ECOWAS foreign, justice ministers discuss third states’ accession to ECOWAS Treaty
Madam Shirley Ayorkor Botchwey, the Minister of Foreign Affairs and Regional Integration-designate, has opened a meeting of ECOWAS ministers of Foreign Affairs and Justice to discuss the accession of third (non-member) states to the ECOWAS Treaty, in Accra.
The Accra Meeting will afford the ministers of the Committee of Five Member States the platform to deliberate on the conclusions of the study on the accession of third states to the ECOWAS Treaty.
It would be recalled that following accession requests from Morocco, Tunisia and Mauritania, the Authority of ECOWAS Heads of State and Government, at its 52nd Ordinary Session held in Abuja, Nigeria on 16th December, 2017, directed the ECOWAS Commission to undertake a study and constitute a High-Level Committee, comprising the Presidents of Ghana, Togo, Ivory Coast, Guinea and Nigeria, to address the legal and institutional requirements for third country accession to the ECOWAS Treaty.
Madam Ayorkor Botchwey said over the last three days, a multi-sectoral meeting of experts was held in Accra to consider the conclusions of the study, which would be submitted to the Ministers for their comments and, hopefully, endorsement before they were referred to the Heads of State for a final decision.
“The duty entrusted to us by the Heads of State is a solemn one. Indeed, we cannot purport to effectively carry out the duty without deeply reflecting on the reasons behind the growing interest of third states in our Community,” she said.
“We should also be minded by the geopolitical considerations, and its underpinnings.”
Madam Ayorkor Botchwey said observing developments keenly in the ECOWAS, the single market that the region offered and its attractiveness for trade and investment, including the fact that its population was youthful and increasingly educated, were certainly some of the reasons for the high interest in the sub-region.
“We should and must seize the opportunity, guided by the principles of complementarity, and our shared values to leverage these interests for the benefit of the citizens of the Community,” she said.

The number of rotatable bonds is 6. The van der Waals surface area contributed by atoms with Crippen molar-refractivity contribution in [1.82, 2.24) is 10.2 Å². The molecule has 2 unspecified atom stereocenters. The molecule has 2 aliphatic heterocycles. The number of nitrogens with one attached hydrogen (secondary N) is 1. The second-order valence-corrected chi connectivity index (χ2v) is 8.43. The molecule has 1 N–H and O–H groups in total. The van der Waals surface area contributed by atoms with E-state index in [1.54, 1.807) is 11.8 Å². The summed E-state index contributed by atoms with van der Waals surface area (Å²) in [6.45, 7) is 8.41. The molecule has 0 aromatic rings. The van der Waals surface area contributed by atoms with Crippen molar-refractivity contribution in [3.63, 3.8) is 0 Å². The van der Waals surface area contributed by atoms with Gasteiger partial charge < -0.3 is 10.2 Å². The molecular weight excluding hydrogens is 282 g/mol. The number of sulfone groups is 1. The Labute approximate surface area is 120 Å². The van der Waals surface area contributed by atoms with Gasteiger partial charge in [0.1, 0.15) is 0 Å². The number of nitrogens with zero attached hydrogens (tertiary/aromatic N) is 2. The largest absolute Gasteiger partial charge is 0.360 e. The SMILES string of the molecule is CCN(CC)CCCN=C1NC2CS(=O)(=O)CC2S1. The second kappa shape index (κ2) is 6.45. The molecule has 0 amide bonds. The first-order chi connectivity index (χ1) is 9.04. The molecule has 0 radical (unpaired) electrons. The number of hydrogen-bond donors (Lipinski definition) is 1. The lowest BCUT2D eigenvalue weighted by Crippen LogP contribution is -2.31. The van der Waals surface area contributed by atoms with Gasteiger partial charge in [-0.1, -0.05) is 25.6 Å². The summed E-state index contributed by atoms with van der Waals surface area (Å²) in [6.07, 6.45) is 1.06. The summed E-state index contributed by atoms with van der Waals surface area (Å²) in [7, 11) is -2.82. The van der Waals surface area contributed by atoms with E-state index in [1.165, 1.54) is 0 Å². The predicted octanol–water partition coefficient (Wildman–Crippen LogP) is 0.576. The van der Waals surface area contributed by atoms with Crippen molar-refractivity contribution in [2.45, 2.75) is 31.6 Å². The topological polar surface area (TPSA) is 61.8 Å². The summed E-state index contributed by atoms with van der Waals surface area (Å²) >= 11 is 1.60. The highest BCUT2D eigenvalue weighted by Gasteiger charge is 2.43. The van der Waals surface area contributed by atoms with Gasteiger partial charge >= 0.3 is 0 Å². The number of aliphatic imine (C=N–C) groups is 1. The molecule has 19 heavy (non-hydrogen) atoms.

She expressed the hope that the Accra Meeting would bring finality to the unresolved question of third country accession to the ECOWAS Treaty.
Mr Godfred Dame, the Attorney General and Minister of Justice-designate, recalled that Morocco had requested to join as a full member of ECOWAS, whilst Mauritania and Tunisia wanted to join as associate member and observer, respectively.
He said Morocco’s application was endorsed in principle at the summit of ECOWAS Heads of States in June, 2017 but same had since stalled.
“Indeed, the absence of rules within the revised ECOWAS Treaty and Supplementary Protocols addressing the subject matter of the accession of new countries to the Community, respective of the status; that is full member, associate member or observer, has accounted for the failure to decide on their applications for different membership status by the countries mentioned above,” he said.
“Our Economic Community lacks specific legal texts, standards or procedures governing the situation, which hitherto was novel to it. There is, thus, an urgent and a pressing necessity for the lacuna to be filled.”
Mr Baba Gana Wakil, the ECOWAS Resident Representative in Ghana, said it was gratifying to note that several countries had taken keen interest in the activities of the sub-region to the extent that some of them had expressed various capacities.
These include full membership, associate membership, and as observers.
“This is, indeed, an interesting development that should attract our attention and scrutin,” Mr Wakil said.